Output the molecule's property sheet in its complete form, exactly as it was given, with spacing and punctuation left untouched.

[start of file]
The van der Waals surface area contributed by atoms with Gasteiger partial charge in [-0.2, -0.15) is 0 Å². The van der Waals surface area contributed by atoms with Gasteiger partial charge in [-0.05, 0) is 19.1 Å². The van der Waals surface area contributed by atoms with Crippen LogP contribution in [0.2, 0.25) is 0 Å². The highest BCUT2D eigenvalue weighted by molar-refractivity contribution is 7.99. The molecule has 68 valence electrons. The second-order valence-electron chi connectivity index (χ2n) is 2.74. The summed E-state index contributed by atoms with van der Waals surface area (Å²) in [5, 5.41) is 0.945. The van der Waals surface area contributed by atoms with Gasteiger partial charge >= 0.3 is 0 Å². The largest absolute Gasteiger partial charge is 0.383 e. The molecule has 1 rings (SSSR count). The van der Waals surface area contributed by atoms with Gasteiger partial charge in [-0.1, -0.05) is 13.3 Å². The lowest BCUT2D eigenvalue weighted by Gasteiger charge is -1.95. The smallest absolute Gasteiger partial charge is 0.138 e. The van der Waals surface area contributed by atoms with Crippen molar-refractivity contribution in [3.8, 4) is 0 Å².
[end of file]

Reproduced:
The van der Waals surface area contributed by atoms with Gasteiger partial charge in [-0.2, -0.15) is 0 Å². The van der Waals surface area contributed by atoms with Gasteiger partial charge in [-0.05, 0) is 19.1 Å². The van der Waals surface area contributed by atoms with Crippen LogP contribution in [0.2, 0.25) is 0 Å². The highest BCUT2D eigenvalue weighted by molar-refractivity contribution is 7.99. The molecule has 68 valence electrons. The second-order valence-electron chi connectivity index (χ2n) is 2.74. The summed E-state index contributed by atoms with van der Waals surface area (Å²) in [5, 5.41) is 0.945. The van der Waals surface area contributed by atoms with Gasteiger partial charge >= 0.3 is 0 Å². The largest absolute Gasteiger partial charge is 0.383 e. The molecule has 1 rings (SSSR count). The van der Waals surface area contributed by atoms with Gasteiger partial charge in [-0.1, -0.05) is 13.3 Å². The lowest BCUT2D eigenvalue weighted by Gasteiger charge is -1.95. The smallest absolute Gasteiger partial charge is 0.138 e. The van der Waals surface area contributed by atoms with Crippen molar-refractivity contribution in [3.8, 4) is 0 Å².